Trophy Trivia
Created by Tiffany and Company in 1860 as a trophy for the now defunct Woodlawn Racing Association, the Woodlawn Vase is presented each year to the owner of the Preakness owner. An assessment in 1983 of $1 million easily makes its silver design the most valuable trophy in American sports. Until 1953, winners were awarded possession of the vase until the following Preakness. That all changed when A. G. Vanderbilt’s Native Dancer won it but his wife did not want to take on the immense responsibility of the vase’s safekeeping. Now the winning owner is awarded a $30,000 sterling replica on a permanent basis while the perpetual is on display at The Baltimore Museum of Art and brought to Pimlico under guard for the annual running of the Preakness.

Monday, May 10, 2010

Baffert Made The Right Decision With Jockey Gomez

More often than not, I'm the last in line to criticize jockeys. Their split-second decisions under potentially deadly conditions simply fall into the "How do they do that?" chapter in my book. Jockey feelings aside, I am just as cautious in my support of most rider changes on good horses. Circumstances are sometimes the doom of a relationship between jockey and a given horse. And to make a rider change in the pressure cooking environment during the five weeks of the Triple Crown, to me, sounds like a risky venture at best and an all out panic or childish blame by the owner and/or trainer at worst.

But in the case of trainer Bob Baffert dimplomaticlly telling Lookin at Lucky's jockey Garrett Gomez that he should perhaps "find another mount in the Preakness", the move seems justified. Kindly saying he just wanted to change the luck of the horse and that there was nothing Gomez could have done from the one hole in Derby, Baffert and owner Karl Watson, Paul Weitman and Mike Pegram must have seen the same thing many of us saw during the the first 100 yards of the Kentucky Derby (gr. 1) presented by Yum! Brands in which Lookin at Lucky began losing any chance to win.

Just out of the gate, Lookin at Lucky broke well along the rail. As expected Ice Box dropped back from the two hole while Noble's Promise broke from the three and Calvin Borel and Super Saver broke from the four. Within a few strides, Borel began steering Super Saver toward the rail, crowding Noble's Promise, who crowded Lookin at Lucky who was forced to check.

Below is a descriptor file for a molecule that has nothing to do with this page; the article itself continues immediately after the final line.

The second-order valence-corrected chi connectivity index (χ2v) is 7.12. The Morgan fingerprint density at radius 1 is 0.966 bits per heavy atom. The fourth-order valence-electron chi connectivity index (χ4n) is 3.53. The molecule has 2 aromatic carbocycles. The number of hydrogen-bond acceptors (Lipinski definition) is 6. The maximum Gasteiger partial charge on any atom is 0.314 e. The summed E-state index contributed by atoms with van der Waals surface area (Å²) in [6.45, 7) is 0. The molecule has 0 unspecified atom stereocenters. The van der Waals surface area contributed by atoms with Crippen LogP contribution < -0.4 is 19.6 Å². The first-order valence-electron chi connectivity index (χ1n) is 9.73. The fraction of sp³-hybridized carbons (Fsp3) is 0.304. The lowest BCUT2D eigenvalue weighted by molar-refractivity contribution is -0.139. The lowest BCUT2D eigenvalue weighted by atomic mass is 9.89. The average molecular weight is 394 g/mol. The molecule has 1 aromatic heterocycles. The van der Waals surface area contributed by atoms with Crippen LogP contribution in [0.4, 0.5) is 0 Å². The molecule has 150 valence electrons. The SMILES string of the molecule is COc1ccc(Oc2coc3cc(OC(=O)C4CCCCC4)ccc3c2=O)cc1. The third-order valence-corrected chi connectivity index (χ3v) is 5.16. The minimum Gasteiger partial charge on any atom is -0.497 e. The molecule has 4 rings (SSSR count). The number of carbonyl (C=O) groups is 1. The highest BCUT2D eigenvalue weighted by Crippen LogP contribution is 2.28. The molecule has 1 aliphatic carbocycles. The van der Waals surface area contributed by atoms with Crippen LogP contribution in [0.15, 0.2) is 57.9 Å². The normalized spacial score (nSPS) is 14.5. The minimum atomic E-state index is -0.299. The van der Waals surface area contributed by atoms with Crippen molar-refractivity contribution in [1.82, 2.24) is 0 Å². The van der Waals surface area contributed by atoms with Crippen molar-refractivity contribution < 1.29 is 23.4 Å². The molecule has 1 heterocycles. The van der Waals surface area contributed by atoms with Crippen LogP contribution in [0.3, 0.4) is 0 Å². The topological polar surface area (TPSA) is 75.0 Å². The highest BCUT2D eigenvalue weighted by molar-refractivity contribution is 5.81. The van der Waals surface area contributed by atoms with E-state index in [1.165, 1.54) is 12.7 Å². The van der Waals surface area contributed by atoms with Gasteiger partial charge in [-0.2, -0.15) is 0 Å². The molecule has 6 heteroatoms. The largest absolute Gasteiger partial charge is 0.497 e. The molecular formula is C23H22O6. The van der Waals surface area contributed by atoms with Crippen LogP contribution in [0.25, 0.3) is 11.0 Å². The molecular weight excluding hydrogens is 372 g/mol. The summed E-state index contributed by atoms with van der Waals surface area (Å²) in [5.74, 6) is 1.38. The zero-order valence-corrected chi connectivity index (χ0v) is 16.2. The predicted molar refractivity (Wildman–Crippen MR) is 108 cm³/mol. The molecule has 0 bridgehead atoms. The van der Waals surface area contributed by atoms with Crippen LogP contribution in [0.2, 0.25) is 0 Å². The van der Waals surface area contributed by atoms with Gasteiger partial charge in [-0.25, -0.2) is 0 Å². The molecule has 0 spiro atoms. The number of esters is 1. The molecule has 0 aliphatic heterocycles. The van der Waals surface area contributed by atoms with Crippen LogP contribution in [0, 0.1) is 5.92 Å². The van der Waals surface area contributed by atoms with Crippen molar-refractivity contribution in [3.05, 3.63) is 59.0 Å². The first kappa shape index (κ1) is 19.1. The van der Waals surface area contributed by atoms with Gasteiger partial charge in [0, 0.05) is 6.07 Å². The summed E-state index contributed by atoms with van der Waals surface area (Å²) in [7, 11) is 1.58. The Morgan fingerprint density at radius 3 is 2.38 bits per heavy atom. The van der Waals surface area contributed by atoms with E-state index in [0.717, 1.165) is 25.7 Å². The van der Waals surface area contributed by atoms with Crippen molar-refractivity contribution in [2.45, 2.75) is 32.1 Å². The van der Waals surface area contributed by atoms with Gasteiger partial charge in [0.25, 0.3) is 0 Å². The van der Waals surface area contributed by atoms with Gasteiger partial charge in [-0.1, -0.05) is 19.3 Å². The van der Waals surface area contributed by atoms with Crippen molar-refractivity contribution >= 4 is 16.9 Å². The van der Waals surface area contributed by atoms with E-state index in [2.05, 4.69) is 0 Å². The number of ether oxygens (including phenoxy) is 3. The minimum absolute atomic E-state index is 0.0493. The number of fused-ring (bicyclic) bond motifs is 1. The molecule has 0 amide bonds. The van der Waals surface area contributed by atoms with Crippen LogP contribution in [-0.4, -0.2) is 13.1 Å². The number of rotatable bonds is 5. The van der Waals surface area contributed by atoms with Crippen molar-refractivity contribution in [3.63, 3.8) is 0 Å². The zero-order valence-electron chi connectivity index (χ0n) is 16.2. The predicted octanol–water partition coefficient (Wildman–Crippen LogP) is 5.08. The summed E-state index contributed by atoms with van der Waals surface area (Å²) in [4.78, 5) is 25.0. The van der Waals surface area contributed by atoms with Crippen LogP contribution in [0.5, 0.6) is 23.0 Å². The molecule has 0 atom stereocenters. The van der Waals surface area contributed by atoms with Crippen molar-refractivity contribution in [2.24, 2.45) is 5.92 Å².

With Noble's Promise and Super Saver in front of him, Gomez had no place go with Lookin at Lucky as the field began to converge toward the inside rail as the field passed by the twin spires for the first time. By the time Stately Victor, a closer who broke from the six post, again slammed Lookin at Lucky into the rail, again forcing him further back still, the Kentucky Derby was all but over for the Lucky camp.

Before the Kentucky Derby Baffert acknowledged the challenge Gomez would have from the inside post, saying he was going to have to ride a super race early to overcome the impending traffic. But while Calvin Borel was able to clear the trouble from just three gates further out - and even strategically causing the first problems for Looking at Lucky with his quick dash for the rail - Gomez was not able to gun Lookin at Lucky out of trouble and has now paid the price for it.

Saturday Ron Anderson, the agent for Gomez, confirmed that they would not ride Lookin at Lucky in the Preakness and would instead by aboard Dublin for trainer D. Wayne Lukas. Baffert is reportedly considering jockey Martin Garcia to take over the riding assignment aboard Lookin at Lucky. Garcia, who rides regularly for Baffert and just won the Lone Star Derby (gr. 3) for Baffert Saturday, also rode Conveyance to a 15th-place finish in the Derby for the Baffert team.

Garcia is said to be more aggressive than Gomez as exhibited in the Derby, and is very good at getting horses to engage early on in a race.

Derby Winner Puts In Final Work At Churchill
Going to the track for his only serious work before the Preakness Stakes Saturday, Kentucky Derby winner Super Saver breezed three furlongs at Churchill Downs in :36.60 with Calvin Borel aboard. After the work, Borel allowed Super Saver to gallop around the turn and was clocked in a well-paced 1:02 for five-eighths of a mile.

Trainer Todd Pletcher was very pleased with the effort by Borel and Super Saver telling Daily Racing Form that he wanted, "an easy three-eighths and gallop out an easy half. It's amazing how effortless the horse was in doing it."

I assume the work fits well into Borel's plans to win the Triple Crown with Super Saver.

Other Preakness contenders to work Monday included the D.Wayne Lukas pair of Dublin and Northern Giant. Dublin, with jockey Garrett Gomez aboard, worked a half-mile in 48.40 while Northern Giant went three-eighths of a mile in 36.40. Derby Trial (gr. 3) winner Hurricane Ike took jockey Robby Alabarado seven furlongs in 1:25.80 and Yawanna Twist went five furlongs in 1:01.60.

Rachel Alexandra Also Works
Rachel Alexandra, the 2009 Horse of Year who has finished a close second in her only two starts this year, also made the Monday work tab at Churchill Downs. In her first work since her defeat in the Le Troienne Stakes (gr. 2) April 30 at Churchill, Rachel Alexandra went an easy half-mile in :52 seconds. Trainer Steve Asmussen said no decision has been made as to her next start.